The shield of Achilles plays a major part in the Iliad. It portrays the story of the Achaeans and their fight against the Trojans in a microcosm of the larger story. Forged by the god, Hephaestus, who was a crippled smith, it depicts the two cities and the happenings within, as well as Agamemnon’s kingly estate.
To gain insight into the details and intricacies of the shield, one must look at the shield itself, the cities depicted within the shield, and the King’s Estate, and other scenes which are also depicted. These items will give even an amateur reader a fair understanding of the importance of Achilles’ shield and the Iliad.
Hephaestus, the god of fire, is the smith who forged Achilles’ shield. He begins with twenty hot bellows and fires bronze, tin, gold, and silver in his kiln. He then proceeds to hammer the metals upon his anvil to create a massive shield for Achilles to wield.
The shield itself is made of five layers of metal with a triple-ply shield strap edging on the rim. On the shield are scenes showing the heavens and earth and sea, two noble cities, a king’s estate, fallow fields, a thriving vineyard, a herd of longhorn cattle, and a dancing circle. Once Hephaestus completes the shield he makes a breastplate and helmet for Achilles.
The armor he forges is indestructible and worthy of a god. Through Homer’s description of the shield and how it is forged, the reader can begin to understand the importance and value of this device in a literary context.
The two cities depicted on the shield represent a city in Greece and Troy. One of the cities is filled with men dancing and singing and brides marching through the streets, while the other is circled by an army. This army has two plans which split their ranks: to share the riches which they have captured or plunder the city and capture more.
Turmoil surrounds each city. In one a quarrel breaks out and is brought to justice. Surrounding the other, two armies fight along the river banks killing men and dragging off the dead. Both cities are tainted with death, and both houses love. In the former two men quarrel over the blood price for a murdered kinsman and take their case to a judge to decide the outcome. In the latter, children and housewives stand guard as the men march out to war.
This scene is analogous to the Trojans leaving to fight the Achaeans between their shores and the city. As seen in line 625, ” …now hauling a deadman through the slaughter by the heels…”, Homer foreshadows Achilles’ victory over Hector and how Achilles humiliates him.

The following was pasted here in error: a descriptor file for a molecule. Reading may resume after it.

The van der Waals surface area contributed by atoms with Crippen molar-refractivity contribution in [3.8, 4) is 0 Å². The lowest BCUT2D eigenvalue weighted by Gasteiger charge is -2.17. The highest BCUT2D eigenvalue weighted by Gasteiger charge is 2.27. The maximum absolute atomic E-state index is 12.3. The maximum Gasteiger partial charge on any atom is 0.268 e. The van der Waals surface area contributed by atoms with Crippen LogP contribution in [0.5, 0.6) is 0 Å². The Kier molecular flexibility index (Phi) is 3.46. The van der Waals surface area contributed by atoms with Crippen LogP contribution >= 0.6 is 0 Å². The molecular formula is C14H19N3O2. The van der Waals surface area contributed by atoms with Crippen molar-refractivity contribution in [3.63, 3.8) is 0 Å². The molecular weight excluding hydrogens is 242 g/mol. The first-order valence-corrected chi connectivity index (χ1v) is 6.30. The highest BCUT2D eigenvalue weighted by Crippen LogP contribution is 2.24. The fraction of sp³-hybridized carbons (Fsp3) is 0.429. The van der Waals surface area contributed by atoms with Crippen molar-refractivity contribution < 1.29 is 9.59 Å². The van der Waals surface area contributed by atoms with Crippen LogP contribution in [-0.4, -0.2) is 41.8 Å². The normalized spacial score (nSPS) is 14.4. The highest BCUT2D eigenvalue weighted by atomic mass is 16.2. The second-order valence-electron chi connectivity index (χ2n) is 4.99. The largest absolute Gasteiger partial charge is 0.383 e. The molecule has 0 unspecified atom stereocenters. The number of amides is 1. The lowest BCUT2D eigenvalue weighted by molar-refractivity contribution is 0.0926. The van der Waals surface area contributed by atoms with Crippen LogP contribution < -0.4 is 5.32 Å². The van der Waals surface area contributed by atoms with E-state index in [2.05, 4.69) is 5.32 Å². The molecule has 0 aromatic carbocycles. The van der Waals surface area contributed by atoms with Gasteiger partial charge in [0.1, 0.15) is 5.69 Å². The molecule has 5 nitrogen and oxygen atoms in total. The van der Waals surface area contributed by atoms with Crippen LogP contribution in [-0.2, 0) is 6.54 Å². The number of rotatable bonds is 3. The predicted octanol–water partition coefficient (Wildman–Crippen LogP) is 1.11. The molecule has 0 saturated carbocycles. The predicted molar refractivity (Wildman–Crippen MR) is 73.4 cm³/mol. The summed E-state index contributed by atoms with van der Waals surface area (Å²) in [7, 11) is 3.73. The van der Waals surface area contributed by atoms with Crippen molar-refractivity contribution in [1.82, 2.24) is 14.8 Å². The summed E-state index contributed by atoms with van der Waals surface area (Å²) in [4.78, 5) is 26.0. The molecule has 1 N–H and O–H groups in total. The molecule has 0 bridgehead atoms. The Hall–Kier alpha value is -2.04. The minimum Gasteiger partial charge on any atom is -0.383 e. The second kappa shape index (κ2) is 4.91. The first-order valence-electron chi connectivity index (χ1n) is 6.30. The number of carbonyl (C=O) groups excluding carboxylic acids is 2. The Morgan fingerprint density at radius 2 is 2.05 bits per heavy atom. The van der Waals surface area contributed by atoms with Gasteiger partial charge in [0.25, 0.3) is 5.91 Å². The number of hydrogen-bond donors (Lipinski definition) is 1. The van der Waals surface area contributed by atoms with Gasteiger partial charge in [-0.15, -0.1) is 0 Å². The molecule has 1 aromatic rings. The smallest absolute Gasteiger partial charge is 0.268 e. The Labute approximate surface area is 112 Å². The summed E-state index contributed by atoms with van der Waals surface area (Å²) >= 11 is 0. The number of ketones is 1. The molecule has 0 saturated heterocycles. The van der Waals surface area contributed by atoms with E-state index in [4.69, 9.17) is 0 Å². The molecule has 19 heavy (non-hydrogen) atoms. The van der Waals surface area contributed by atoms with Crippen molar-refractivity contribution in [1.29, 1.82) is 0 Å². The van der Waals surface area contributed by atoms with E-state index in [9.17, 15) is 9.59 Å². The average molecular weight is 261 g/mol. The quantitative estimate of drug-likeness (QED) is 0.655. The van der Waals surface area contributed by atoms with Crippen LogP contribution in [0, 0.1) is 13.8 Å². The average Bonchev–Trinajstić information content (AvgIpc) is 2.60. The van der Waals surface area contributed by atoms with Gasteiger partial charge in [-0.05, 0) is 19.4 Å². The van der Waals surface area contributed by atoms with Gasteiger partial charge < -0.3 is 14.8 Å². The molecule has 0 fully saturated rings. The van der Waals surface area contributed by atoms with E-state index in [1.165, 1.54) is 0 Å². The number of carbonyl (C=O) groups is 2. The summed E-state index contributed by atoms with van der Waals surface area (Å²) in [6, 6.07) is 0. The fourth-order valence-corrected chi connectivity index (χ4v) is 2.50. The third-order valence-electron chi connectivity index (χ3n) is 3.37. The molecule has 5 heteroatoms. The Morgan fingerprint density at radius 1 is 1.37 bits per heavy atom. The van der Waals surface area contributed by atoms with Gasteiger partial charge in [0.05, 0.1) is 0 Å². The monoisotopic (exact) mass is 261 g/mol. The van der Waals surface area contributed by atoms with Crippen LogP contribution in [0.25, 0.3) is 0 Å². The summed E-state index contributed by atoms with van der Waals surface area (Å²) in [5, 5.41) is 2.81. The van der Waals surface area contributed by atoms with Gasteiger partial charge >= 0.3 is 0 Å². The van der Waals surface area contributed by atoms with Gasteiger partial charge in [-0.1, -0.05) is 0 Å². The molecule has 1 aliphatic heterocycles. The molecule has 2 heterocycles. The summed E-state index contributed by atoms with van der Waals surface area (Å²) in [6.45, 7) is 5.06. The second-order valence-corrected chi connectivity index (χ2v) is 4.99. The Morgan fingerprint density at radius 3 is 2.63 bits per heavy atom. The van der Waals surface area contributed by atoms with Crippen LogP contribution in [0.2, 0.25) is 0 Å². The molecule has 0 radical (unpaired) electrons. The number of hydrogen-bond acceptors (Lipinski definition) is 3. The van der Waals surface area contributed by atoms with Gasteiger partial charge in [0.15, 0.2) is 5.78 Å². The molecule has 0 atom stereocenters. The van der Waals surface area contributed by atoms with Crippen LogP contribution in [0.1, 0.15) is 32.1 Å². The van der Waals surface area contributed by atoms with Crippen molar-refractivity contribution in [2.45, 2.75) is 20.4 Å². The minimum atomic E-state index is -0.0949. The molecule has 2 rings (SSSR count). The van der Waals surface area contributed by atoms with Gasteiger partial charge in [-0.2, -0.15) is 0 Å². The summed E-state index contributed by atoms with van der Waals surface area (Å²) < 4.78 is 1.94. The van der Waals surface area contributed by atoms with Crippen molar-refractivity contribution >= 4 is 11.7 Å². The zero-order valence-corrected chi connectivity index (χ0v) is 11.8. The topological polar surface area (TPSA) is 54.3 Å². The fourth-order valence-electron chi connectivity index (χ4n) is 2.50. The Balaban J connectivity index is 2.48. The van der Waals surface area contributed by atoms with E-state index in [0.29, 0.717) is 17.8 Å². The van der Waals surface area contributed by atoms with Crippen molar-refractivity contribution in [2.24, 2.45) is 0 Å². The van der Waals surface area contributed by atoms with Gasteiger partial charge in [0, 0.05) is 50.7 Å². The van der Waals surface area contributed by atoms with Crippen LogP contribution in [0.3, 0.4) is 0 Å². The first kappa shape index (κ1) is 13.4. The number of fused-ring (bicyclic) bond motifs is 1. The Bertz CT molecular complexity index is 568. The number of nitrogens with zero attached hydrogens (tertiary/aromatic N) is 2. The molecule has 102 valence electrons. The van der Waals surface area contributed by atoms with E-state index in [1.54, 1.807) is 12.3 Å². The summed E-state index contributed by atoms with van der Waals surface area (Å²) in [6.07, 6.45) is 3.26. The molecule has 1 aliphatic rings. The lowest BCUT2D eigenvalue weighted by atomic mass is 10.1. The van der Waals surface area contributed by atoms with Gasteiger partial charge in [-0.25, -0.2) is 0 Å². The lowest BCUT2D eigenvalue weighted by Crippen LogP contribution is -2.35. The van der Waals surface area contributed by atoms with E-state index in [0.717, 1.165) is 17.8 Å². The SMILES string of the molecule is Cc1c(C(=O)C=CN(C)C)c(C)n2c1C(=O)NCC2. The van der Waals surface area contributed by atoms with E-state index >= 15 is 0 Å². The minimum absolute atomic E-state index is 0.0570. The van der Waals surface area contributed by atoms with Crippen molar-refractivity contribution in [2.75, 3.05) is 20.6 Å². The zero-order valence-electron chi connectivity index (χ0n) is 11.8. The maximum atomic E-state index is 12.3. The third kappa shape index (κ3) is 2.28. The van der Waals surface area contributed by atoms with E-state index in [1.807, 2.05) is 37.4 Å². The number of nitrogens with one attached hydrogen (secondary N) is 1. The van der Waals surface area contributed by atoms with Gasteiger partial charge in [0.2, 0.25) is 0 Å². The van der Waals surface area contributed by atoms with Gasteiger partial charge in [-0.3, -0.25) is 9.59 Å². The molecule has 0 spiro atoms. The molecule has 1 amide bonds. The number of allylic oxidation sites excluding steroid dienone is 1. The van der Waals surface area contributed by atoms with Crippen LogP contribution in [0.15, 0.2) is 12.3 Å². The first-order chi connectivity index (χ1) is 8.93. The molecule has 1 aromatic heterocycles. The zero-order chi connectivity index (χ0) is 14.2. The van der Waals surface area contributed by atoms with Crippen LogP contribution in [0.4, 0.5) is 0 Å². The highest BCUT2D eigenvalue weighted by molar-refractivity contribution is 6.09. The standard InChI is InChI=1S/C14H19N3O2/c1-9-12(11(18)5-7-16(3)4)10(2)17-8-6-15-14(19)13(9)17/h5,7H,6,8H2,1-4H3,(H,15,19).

The king’s estate is also portrayed on Achilles’ shield. Bountiful harvests of ripe grain are reaped and bound, and the king stands in silence rejoicing among the endless bundle of barley. An ox is being prepared for the harvest feast while the women fix the midday meal. The shield depicts happiness and prosperity for the king (who represented Agamemnon, the King of the Achaeans) again foreshadowing the Achaeans’ victory in their war with Troy.
The shield also shows a thriving vineyard with a winding footpath on which the pickers run. Among the pickers is a young boy who plays his lyre and sings a lovely dirge. A herd of longhorn cattle is also shown. The bulls are engraved in the gold and tin along with the rest of the pasture’s swaying reeds and rippling stream.
A pair of lions seizes a bull from the front and proceed to devour it. A pack of dogs and herdsmen run to aid, but it is too late. The smith also forges a meadow for the flocks to graze and a dancing circle for young boys and girls to court and dance. The scene brings forth a festive and joyous mood.
As you can see, the shield of Achilles is a finely detailed and intricate piece of craftsmanship suitable for a god. The details within the cities themselves and within the King’s estate are evidence of this.
Not only do they hold beauty in the intricacies, but they also serve to represent the larger story of the Iliad and the war between the Achaeans and the Trojans. It serves to remind the reader of what has taken place, as shown in the battle scenes while setting the scene for what is to come. It acts as a pause for the reader to step back and absorb the meaning of the events prior, and foreshadows the fall of Troy.
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